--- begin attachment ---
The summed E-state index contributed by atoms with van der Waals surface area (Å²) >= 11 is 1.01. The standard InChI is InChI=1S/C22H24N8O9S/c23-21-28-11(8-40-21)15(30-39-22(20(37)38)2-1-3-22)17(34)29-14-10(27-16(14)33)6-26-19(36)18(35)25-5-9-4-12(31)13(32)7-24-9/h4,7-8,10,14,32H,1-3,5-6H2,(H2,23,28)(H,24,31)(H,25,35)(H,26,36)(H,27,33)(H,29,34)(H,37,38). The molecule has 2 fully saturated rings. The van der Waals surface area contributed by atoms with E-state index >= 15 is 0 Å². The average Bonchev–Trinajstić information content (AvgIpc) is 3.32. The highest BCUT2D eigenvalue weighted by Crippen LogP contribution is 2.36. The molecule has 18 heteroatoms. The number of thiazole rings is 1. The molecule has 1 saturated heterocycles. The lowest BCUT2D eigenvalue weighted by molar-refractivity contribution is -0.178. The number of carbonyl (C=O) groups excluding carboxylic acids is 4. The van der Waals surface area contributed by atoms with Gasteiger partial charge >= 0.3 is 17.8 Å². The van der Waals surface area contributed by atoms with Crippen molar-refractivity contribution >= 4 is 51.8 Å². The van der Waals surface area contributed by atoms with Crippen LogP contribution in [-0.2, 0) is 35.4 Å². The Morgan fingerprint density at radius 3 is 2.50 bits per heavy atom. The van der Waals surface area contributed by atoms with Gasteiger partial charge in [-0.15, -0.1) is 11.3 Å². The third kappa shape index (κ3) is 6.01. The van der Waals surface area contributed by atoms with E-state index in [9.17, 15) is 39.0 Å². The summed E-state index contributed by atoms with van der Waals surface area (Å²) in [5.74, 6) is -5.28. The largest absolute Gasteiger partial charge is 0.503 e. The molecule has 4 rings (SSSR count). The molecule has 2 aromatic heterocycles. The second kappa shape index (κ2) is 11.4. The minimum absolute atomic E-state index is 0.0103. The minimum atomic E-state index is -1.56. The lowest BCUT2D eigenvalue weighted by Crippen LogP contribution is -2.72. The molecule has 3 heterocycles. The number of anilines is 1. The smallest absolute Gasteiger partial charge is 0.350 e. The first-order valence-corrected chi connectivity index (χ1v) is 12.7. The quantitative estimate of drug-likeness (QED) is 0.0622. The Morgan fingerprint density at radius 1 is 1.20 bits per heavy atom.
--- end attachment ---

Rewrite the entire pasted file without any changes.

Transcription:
The summed E-state index contributed by atoms with van der Waals surface area (Å²) >= 11 is 1.01. The standard InChI is InChI=1S/C22H24N8O9S/c23-21-28-11(8-40-21)15(30-39-22(20(37)38)2-1-3-22)17(34)29-14-10(27-16(14)33)6-26-19(36)18(35)25-5-9-4-12(31)13(32)7-24-9/h4,7-8,10,14,32H,1-3,5-6H2,(H2,23,28)(H,24,31)(H,25,35)(H,26,36)(H,27,33)(H,29,34)(H,37,38). The molecule has 2 fully saturated rings. The van der Waals surface area contributed by atoms with E-state index >= 15 is 0 Å². The average Bonchev–Trinajstić information content (AvgIpc) is 3.32. The highest BCUT2D eigenvalue weighted by Crippen LogP contribution is 2.36. The molecule has 18 heteroatoms. The number of thiazole rings is 1. The molecule has 1 saturated heterocycles. The lowest BCUT2D eigenvalue weighted by molar-refractivity contribution is -0.178. The number of carbonyl (C=O) groups excluding carboxylic acids is 4. The van der Waals surface area contributed by atoms with Gasteiger partial charge >= 0.3 is 17.8 Å². The van der Waals surface area contributed by atoms with Crippen molar-refractivity contribution >= 4 is 51.8 Å². The van der Waals surface area contributed by atoms with Crippen LogP contribution in [-0.2, 0) is 35.4 Å². The Morgan fingerprint density at radius 3 is 2.50 bits per heavy atom. The van der Waals surface area contributed by atoms with Gasteiger partial charge in [-0.15, -0.1) is 11.3 Å². The third kappa shape index (κ3) is 6.01. The van der Waals surface area contributed by atoms with E-state index in [9.17, 15) is 39.0 Å². The summed E-state index contributed by atoms with van der Waals surface area (Å²) in [5.74, 6) is -5.28. The largest absolute Gasteiger partial charge is 0.503 e. The molecule has 4 rings (SSSR count). The molecule has 2 aromatic heterocycles. The second kappa shape index (κ2) is 11.4. The minimum absolute atomic E-state index is 0.0103. The minimum atomic E-state index is -1.56. The lowest BCUT2D eigenvalue weighted by Crippen LogP contribution is -2.72. The molecule has 3 heterocycles. The number of anilines is 1. The smallest absolute Gasteiger partial charge is 0.350 e. The first-order valence-corrected chi connectivity index (χ1v) is 12.7. The quantitative estimate of drug-likeness (QED) is 0.0622. The Morgan fingerprint density at radius 1 is 1.20 bits per heavy atom.